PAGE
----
"God of War 4" was one of the biggest reveals at the recently concluded Electronic Entertainment Expo (E3) last June. Although there were lots of speculations about the game's features beforehand, it all made sense when Sony finally unveiled it. With everything that is being offered at the table, it seems the upcoming title totally differs from its predecessors.
If the previous games in the series featured the beauty and viciousness of the Greek mythology, "God of War 4" will significantly take a different approach. This time, players will be exploring the vastness of Norse mythology. Kratos will traverse the new land as a complete stranger, only that he is accompanied by his son.
According to WhatCulture, "God of War 4's" creative director Cory Barlog explained how the game is set before the Viking era. That it will efficiently showcase the time when the gods were on Earth.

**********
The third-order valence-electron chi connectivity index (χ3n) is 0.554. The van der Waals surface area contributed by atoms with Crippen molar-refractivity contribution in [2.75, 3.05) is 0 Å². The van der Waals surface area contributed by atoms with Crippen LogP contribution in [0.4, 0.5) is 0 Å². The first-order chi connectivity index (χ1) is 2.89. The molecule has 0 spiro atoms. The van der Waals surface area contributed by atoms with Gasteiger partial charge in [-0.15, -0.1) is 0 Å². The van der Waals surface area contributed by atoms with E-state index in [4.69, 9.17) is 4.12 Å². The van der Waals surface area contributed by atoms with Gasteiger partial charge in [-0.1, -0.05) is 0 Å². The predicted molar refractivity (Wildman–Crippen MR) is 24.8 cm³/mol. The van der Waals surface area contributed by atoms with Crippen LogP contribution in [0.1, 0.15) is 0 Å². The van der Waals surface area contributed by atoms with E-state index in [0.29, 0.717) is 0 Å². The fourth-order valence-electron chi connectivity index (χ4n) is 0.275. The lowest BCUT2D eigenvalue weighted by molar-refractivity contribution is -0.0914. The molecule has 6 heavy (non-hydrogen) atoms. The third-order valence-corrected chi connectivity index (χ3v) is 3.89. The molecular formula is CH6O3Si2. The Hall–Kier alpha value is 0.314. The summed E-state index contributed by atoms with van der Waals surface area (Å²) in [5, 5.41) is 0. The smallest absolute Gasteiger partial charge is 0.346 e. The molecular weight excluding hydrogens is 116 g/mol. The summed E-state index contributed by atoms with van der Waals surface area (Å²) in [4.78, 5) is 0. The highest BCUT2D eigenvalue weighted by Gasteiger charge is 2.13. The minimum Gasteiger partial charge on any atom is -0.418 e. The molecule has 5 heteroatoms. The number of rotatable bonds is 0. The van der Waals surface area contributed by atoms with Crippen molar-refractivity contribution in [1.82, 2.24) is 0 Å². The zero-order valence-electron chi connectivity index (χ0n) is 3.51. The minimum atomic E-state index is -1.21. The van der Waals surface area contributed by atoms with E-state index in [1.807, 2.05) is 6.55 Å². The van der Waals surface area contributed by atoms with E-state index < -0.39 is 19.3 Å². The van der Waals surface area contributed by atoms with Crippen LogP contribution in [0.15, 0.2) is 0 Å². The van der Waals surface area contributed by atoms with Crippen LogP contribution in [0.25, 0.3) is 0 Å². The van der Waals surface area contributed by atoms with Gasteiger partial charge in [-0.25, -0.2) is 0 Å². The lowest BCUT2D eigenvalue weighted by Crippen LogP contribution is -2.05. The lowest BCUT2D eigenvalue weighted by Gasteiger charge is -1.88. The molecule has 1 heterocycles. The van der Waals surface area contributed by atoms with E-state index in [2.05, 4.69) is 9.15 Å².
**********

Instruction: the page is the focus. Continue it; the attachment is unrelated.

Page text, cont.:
This one alone elevates "God of War 4" from the rest of previous games. The upcoming title finds the titular character journeying the massiveness of Norway. And what makes it more interesting is the addition of a kid. This further cements that game's aesthetics of incorporating a family-like atmosphere, which is something that old series did not even showcase.
As for Kratos' son, HNGN reports that he will have his own "God of War 4" button called the "son button." It will be directly mapped as among the inclusions of the buttons found on DualShock 4. The said feature will allow players to utilize the kid into combat mode.
Apart from that, "God of War 4" will be incorporated with a different camera angle trick, something that is completely far from what the previous installments offered. This change alone will give players the chance to engage very deeply with both the story and combat.
Clearly, Sony is taking a huge step towards "God of War 4" as a whole. That aside from the whole aesthetics of the game, its essence in one way or another is completely unique from the franchise. The game is slated to arrive on PS4 sometime Holiday season this year.